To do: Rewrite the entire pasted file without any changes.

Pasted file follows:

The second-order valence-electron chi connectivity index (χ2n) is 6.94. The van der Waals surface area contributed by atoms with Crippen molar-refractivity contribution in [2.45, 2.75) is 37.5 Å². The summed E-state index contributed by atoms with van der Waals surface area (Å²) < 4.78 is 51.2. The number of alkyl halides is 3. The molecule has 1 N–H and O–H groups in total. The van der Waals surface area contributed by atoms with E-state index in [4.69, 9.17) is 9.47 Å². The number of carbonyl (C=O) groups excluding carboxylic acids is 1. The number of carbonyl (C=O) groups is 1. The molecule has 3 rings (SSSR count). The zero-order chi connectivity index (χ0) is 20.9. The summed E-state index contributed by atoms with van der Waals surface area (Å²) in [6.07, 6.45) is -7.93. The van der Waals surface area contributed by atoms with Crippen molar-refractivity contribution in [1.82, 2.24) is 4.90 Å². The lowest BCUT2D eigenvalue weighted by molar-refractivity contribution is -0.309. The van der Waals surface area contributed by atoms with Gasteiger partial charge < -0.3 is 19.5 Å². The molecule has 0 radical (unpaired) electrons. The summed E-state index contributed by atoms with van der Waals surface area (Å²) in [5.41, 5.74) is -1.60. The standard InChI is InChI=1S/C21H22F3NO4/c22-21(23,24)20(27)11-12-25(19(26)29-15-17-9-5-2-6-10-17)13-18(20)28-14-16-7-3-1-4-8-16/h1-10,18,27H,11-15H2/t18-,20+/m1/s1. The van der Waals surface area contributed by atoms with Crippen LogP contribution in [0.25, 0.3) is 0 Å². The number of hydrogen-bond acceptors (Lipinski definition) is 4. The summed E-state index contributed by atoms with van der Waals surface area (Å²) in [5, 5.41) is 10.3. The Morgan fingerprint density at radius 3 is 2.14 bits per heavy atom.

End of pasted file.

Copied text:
The second-order valence-electron chi connectivity index (χ2n) is 6.94. The van der Waals surface area contributed by atoms with Crippen molar-refractivity contribution in [2.45, 2.75) is 37.5 Å². The summed E-state index contributed by atoms with van der Waals surface area (Å²) < 4.78 is 51.2. The number of alkyl halides is 3. The molecule has 1 N–H and O–H groups in total. The van der Waals surface area contributed by atoms with E-state index in [4.69, 9.17) is 9.47 Å². The number of carbonyl (C=O) groups excluding carboxylic acids is 1. The number of carbonyl (C=O) groups is 1. The molecule has 3 rings (SSSR count). The zero-order chi connectivity index (χ0) is 20.9. The summed E-state index contributed by atoms with van der Waals surface area (Å²) in [6.07, 6.45) is -7.93. The van der Waals surface area contributed by atoms with Crippen molar-refractivity contribution in [1.82, 2.24) is 4.90 Å². The lowest BCUT2D eigenvalue weighted by molar-refractivity contribution is -0.309. The van der Waals surface area contributed by atoms with Gasteiger partial charge < -0.3 is 19.5 Å². The molecule has 0 radical (unpaired) electrons. The summed E-state index contributed by atoms with van der Waals surface area (Å²) in [5.41, 5.74) is -1.60. The standard InChI is InChI=1S/C21H22F3NO4/c22-21(23,24)20(27)11-12-25(19(26)29-15-17-9-5-2-6-10-17)13-18(20)28-14-16-7-3-1-4-8-16/h1-10,18,27H,11-15H2/t18-,20+/m1/s1. The van der Waals surface area contributed by atoms with Crippen LogP contribution in [0.25, 0.3) is 0 Å². The number of hydrogen-bond acceptors (Lipinski definition) is 4. The summed E-state index contributed by atoms with van der Waals surface area (Å²) in [5, 5.41) is 10.3. The Morgan fingerprint density at radius 3 is 2.14 bits per heavy atom.